With a third of the United States on lockdown, including the three largest cities (New York City, Los Angeles, and Chicago), something is continuing unabated—construction. In California, Governor Gavin Newsom labeled construction as an “essential service” alongside things like healthcare and food service. And while some construction projects are easily labeled as essential—things like road repair, and maintenance of water and transit infrastructure, it may be hard to understand what is so essential about the construction of housing or commercial projects.
Developers, contractors, and labor unions have all made cases for why it is essential to keep construction going through the COVID-19 outbreak, including engineering needs, hygiene logic, and societal necessity, but the main case is the economic expediency of everyone involved.
“Builders say shutting down a job site is less like shuttering a restaurant than firing the chef while the roast is in the oven. If you abandoned a project halfway, materials like insulation and exposed wiring degrade in the elements,” wrote Henry Grabar in Slate.
“There’s a sense that a 100-year-old building will deteriorate but continue to perform its job,” said Ehren Gresehover, a structural engineer in New York. “But when you start opening things up, start demo’ing a little slab, you might unbrace a column, and that column has temporary shoring, or perhaps it’s only temporary braced, and that’s less stable.” What’s safe for a weekend might not be safe for several months unattended.
There is also the issue of the massive shortage of skilled labor. If a welder is stopped from completing a job, it may be two months before you can get another welder on the job site to finish the project. Delays break contracts, triggering expensive legal battles and jeopardizing the leases that future tenants have signed.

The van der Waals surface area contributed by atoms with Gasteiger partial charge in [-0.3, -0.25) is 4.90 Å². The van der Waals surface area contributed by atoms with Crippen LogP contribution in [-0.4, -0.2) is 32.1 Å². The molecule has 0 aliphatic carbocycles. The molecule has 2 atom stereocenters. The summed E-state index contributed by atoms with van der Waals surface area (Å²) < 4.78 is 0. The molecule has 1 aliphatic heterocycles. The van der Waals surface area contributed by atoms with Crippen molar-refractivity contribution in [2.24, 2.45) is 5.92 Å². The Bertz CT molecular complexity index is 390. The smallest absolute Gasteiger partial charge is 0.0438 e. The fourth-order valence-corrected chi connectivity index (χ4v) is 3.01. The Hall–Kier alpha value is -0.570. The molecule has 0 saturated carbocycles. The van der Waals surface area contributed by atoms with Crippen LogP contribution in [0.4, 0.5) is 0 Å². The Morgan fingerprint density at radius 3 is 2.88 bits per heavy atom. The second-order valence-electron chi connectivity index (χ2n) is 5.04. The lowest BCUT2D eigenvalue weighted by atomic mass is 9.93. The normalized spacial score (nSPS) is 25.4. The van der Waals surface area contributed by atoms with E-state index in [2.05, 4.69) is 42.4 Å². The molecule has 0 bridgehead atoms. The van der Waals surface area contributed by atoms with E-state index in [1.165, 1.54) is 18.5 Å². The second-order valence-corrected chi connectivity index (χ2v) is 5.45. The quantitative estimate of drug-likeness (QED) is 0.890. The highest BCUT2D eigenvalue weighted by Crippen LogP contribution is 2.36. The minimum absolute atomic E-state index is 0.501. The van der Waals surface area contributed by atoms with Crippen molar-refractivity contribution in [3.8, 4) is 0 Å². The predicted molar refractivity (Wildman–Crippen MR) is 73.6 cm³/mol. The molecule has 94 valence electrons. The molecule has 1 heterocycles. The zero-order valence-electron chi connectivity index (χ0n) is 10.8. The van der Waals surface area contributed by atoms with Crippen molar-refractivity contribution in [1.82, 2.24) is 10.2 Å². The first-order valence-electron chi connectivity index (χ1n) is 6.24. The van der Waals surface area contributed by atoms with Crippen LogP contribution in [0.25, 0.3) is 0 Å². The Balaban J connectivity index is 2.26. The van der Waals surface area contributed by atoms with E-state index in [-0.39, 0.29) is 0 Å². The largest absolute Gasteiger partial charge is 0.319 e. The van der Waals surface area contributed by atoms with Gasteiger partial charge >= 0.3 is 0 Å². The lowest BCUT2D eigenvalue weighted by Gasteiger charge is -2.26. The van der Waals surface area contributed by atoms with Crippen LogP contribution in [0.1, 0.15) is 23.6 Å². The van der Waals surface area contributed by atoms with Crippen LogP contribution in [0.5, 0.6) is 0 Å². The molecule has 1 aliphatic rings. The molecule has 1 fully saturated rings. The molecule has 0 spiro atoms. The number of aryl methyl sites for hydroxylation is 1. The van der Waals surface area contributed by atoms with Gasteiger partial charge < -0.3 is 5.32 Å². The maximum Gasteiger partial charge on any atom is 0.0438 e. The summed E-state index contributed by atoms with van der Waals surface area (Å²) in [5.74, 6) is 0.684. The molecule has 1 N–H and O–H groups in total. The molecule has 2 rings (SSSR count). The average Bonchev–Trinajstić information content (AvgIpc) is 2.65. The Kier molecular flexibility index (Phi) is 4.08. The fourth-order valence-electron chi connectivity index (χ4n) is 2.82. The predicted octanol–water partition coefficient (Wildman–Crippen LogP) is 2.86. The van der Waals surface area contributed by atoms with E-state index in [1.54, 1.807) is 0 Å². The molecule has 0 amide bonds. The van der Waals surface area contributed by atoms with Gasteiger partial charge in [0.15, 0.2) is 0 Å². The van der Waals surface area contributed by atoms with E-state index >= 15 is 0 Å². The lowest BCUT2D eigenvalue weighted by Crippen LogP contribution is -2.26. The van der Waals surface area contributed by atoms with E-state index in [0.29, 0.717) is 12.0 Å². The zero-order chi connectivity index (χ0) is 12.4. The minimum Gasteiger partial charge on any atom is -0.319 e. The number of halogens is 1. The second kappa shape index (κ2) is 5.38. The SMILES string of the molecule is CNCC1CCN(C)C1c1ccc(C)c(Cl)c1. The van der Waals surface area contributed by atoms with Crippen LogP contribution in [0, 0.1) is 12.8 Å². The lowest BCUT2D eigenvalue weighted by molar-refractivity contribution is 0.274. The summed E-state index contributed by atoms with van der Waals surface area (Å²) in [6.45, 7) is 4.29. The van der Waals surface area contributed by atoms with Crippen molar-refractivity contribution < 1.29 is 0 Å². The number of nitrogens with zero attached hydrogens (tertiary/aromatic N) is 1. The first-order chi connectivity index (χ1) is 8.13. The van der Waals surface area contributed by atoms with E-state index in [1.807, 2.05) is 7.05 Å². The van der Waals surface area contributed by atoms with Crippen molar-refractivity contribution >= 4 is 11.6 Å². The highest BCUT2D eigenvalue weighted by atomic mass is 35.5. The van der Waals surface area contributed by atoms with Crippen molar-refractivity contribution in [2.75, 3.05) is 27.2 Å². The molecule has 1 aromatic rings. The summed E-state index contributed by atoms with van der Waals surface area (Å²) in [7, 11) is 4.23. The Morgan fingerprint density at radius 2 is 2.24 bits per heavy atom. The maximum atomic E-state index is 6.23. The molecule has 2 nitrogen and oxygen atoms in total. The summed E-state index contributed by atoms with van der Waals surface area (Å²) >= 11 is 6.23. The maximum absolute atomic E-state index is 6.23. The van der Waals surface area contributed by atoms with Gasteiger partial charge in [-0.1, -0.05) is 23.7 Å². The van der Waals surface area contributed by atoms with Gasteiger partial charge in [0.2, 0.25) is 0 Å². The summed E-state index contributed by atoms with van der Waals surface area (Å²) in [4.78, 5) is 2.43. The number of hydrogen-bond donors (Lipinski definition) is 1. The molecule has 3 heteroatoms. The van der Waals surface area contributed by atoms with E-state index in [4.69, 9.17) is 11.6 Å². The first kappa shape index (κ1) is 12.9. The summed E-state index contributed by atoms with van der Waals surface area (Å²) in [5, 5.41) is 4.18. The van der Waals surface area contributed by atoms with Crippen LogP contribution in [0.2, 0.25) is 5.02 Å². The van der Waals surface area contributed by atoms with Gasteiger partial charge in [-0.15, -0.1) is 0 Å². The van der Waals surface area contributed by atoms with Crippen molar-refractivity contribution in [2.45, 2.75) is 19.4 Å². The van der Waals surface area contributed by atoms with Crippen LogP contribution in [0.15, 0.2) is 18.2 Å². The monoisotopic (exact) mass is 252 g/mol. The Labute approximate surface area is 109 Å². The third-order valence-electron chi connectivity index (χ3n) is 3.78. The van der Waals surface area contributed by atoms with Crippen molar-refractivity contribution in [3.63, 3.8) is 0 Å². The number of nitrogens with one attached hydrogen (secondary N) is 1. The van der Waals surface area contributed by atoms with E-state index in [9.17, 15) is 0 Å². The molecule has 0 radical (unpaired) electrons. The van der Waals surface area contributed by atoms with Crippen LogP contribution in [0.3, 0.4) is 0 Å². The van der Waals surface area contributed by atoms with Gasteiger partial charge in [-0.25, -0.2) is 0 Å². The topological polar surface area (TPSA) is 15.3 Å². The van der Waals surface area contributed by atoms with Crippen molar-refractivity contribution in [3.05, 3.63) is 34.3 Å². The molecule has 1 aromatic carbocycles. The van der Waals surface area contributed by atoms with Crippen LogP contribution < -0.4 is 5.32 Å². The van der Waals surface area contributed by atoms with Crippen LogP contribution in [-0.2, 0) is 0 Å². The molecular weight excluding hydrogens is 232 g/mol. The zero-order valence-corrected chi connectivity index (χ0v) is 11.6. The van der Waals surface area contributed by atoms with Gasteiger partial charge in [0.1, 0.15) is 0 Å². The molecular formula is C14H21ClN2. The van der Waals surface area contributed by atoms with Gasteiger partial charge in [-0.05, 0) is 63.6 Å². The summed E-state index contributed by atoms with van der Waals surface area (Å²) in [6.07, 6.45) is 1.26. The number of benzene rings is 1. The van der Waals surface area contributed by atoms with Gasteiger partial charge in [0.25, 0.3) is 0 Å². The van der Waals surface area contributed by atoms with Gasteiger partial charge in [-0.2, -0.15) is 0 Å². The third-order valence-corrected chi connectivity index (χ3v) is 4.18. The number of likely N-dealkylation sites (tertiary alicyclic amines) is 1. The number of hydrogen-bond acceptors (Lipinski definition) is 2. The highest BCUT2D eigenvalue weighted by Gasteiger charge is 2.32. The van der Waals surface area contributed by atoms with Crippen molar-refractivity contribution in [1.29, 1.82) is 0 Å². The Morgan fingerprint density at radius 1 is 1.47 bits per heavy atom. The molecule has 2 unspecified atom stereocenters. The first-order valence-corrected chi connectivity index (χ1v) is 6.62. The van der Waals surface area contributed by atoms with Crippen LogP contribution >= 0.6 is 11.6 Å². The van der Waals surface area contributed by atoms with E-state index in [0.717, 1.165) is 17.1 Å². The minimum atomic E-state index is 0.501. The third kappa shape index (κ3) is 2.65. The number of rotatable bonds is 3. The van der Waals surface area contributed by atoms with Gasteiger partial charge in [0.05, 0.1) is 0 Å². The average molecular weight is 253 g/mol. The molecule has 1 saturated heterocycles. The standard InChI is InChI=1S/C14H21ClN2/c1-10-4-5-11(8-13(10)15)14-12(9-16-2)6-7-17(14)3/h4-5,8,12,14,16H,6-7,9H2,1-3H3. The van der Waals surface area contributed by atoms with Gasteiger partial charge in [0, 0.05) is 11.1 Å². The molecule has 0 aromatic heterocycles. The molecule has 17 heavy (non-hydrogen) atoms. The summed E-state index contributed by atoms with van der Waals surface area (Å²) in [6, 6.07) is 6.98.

There is also the issue of financing: unlike a typical real estate loan where the building itself is the collateral of a secured loan, a construction loan uses some other form of collateral because a bank doesn’t want to repossess a hole in the ground.
And the good news—according to some—is that construction is one industry that can maintain social distancing while getting the work done. Workers typically do not come within six feet of each other for safety reasons anyway, and it is easier in an outdoor, open-air environment to avoid infection—a jobsite is not the infection incubator that a white-collar office can be.
Not every agrees, however. In the industry website Construction Dive, New York area superintendent James Lang wrote that most sites should be shut down immediately. “Lost revenue and schedule slip are not nearly as valuable as making sure you have a healthy, reliable, skilled workforce in the coming months when there very well may be actual construction emergencies that need to be staffed.”
Ultimately, there are no easy answers, and the issue will probably scrutinized for decades to come after COVID-19 has run its course. There may be lawsuits and fallout, and the eventual clarity of hindsight to make conclusions that are not as apparent right now. For now, all we can do is make the best decisions we can with the information we have.